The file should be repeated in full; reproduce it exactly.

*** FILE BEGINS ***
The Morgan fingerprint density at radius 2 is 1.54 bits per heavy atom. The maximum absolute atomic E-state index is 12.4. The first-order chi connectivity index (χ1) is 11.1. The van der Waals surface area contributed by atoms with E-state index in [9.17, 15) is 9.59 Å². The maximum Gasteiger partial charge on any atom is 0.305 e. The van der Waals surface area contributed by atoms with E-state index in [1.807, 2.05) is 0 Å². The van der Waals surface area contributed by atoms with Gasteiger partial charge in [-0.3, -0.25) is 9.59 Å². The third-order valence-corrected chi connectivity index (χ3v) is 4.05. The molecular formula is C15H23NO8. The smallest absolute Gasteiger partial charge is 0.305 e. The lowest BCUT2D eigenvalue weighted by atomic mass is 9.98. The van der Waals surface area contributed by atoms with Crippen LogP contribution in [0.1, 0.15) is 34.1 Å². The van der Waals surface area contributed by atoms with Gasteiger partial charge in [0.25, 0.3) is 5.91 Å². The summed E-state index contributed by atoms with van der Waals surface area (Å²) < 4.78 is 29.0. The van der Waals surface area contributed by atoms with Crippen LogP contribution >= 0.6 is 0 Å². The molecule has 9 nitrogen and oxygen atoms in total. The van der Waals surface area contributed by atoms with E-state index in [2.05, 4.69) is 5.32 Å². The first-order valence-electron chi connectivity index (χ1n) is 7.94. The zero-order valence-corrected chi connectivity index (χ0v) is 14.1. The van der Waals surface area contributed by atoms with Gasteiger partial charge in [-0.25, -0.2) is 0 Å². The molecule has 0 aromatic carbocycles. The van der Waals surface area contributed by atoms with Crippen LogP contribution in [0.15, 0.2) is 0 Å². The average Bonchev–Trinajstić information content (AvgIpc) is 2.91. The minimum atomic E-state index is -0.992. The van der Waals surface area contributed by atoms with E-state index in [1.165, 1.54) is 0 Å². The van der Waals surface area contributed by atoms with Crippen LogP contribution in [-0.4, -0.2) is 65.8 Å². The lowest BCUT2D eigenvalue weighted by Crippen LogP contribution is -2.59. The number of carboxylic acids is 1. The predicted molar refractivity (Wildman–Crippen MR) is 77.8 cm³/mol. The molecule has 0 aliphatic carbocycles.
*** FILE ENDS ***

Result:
The Morgan fingerprint density at radius 2 is 1.54 bits per heavy atom. The maximum absolute atomic E-state index is 12.4. The first-order chi connectivity index (χ1) is 11.1. The van der Waals surface area contributed by atoms with E-state index in [9.17, 15) is 9.59 Å². The maximum Gasteiger partial charge on any atom is 0.305 e. The van der Waals surface area contributed by atoms with E-state index in [1.807, 2.05) is 0 Å². The van der Waals surface area contributed by atoms with Gasteiger partial charge in [-0.3, -0.25) is 9.59 Å². The third-order valence-corrected chi connectivity index (χ3v) is 4.05. The molecular formula is C15H23NO8. The smallest absolute Gasteiger partial charge is 0.305 e. The lowest BCUT2D eigenvalue weighted by atomic mass is 9.98. The van der Waals surface area contributed by atoms with Crippen LogP contribution in [0.1, 0.15) is 34.1 Å². The van der Waals surface area contributed by atoms with Gasteiger partial charge in [0.25, 0.3) is 5.91 Å². The summed E-state index contributed by atoms with van der Waals surface area (Å²) < 4.78 is 29.0. The van der Waals surface area contributed by atoms with Crippen LogP contribution >= 0.6 is 0 Å². The molecule has 9 nitrogen and oxygen atoms in total. The van der Waals surface area contributed by atoms with E-state index in [2.05, 4.69) is 5.32 Å². The first-order valence-electron chi connectivity index (χ1n) is 7.94. The zero-order valence-corrected chi connectivity index (χ0v) is 14.1. The van der Waals surface area contributed by atoms with Gasteiger partial charge in [-0.25, -0.2) is 0 Å². The molecule has 0 aromatic carbocycles. The van der Waals surface area contributed by atoms with Crippen LogP contribution in [0.15, 0.2) is 0 Å². The average Bonchev–Trinajstić information content (AvgIpc) is 2.91. The minimum atomic E-state index is -0.992. The van der Waals surface area contributed by atoms with E-state index in [1.165, 1.54) is 0 Å². The van der Waals surface area contributed by atoms with Crippen LogP contribution in [-0.4, -0.2) is 65.8 Å². The lowest BCUT2D eigenvalue weighted by Crippen LogP contribution is -2.59. The number of carboxylic acids is 1. The predicted molar refractivity (Wildman–Crippen MR) is 77.8 cm³/mol. The molecule has 0 aliphatic carbocycles.